Whooping cough (pertussis) can cause serious illness for anyone and even death in babies less than six months old. Up to 20 babies die each year in the United States due to whooping cough. About half of babies younger than 1 year old who get whooping cough need treatment in the hospital. The younger the baby is when he or she gets whooping cough, the more likely he or she will need to be treated in a hospital. It may be hard for you to know if your baby has whooping cough because many babies with this disease don’t cough at all. Instead, it can cause them to stop breathing and turn blue.

It is now recommended that all pregnant women receive a pertussis (whooping cough) vaccination during their third trimester (ideally at 28 weeks). A combination of antibodies being passed through the mother’s bloodstream to your baby before birth and the reduced risk of the mother contracting the disease makes this an ideal time to administer the vaccine. These antibodies will provide your baby some short-term, early protection against whooping cough. Most states now offer the pertussis vaccination for free. Speak to your doctor or antenatal care provider to schedule an appointment.

You should get the Tdap vaccine (to help protect against whooping cough), during your pregnancy.

Flu (influenza)

Influenza can cause serious illness and being pregnant increases the risk of flu complications, with the risk to pregnant women of serious complications up to five times higher than normal. Catching the flu also increases your chances for serious problems for your developing baby, including premature labor and delivery. Get the flu shot if you are pregnant during flu season—it’s the best way to protect yourself and your baby for several months after birth from flu-related complications. Because of this, the flu vaccine is recommended and funded for all pregnant women.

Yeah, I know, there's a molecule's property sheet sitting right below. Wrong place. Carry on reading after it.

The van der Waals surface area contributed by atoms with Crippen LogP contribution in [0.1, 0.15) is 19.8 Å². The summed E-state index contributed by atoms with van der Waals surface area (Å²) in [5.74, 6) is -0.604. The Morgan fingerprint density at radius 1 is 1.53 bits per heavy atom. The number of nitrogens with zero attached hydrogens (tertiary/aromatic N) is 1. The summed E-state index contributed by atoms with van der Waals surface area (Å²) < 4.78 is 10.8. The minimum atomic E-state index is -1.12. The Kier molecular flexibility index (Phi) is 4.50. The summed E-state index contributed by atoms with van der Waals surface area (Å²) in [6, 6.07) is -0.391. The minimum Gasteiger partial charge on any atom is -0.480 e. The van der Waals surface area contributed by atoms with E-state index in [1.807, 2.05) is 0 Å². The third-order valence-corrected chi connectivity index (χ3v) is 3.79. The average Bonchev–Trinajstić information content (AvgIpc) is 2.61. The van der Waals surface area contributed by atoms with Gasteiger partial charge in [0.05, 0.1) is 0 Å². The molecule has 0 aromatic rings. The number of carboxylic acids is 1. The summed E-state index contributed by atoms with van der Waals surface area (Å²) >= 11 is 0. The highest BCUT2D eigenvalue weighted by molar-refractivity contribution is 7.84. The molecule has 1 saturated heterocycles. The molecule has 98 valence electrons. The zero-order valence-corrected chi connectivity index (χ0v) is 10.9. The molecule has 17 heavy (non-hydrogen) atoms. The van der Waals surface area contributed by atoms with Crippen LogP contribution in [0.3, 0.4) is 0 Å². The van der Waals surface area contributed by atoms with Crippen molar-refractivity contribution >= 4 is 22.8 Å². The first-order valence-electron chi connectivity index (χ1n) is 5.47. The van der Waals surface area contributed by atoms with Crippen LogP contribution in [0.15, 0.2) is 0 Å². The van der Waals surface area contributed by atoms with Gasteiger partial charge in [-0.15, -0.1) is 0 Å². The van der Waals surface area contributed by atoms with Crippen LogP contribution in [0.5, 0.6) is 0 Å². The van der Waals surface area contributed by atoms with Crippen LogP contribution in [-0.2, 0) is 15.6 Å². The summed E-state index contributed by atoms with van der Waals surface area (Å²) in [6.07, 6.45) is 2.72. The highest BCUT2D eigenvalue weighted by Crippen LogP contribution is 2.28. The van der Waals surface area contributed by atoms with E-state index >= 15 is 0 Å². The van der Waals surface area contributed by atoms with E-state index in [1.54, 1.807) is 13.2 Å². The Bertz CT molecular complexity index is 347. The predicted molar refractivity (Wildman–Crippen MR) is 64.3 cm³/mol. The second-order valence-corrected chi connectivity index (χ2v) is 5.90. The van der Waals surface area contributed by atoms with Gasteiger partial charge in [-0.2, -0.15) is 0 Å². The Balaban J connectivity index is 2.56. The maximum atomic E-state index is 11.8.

The influenza vaccine is safe and can be administered before, during or after pregnancy. Getting vaccinated every year protects you against new strains of the virus and also reduces the risk of spreading influenza to your baby, who are also at higher risk of complications if they do get flu. Getting the flu vaccine during your pregnancy will also provide ongoing protection to your newborn for the first 6 months after birth.

Flu seasons vary in their timing from season to season, but CDC recommends getting vaccinated with the flu shot by the end of October, if possible. This timing helps protect you before flu activity begins to increase.

Who cannot be immunized?

The only people who cannot ever be immunized are people who have had severe allergic reactions (anaphylaxis) to vaccines ingredients which is rare.

In general, people that should not receive live vaccines include:

  • people who are significantly immunocompromised, for example people undergoing a treatment that suppresses the immune system, such as chemotherapy
  • pregnant women.

Check with your doctor before vaccination if you or your child falls into any of the groups above.

Immunization Schedule for Infants and Children (Birth through 6 Years)

Table 1. 2018 Recommended Immunizations For Infants and Children (Birth through 6 Years)

Immunization Schedule for Infants and Children 6 Years of Age
[Source 5)]

Footnotes:

This schedule is approved by the Advisory Committee on Immunization Practices 6), the American Academy of Pediatrics 7), and the American Academy of Family Physicians 8).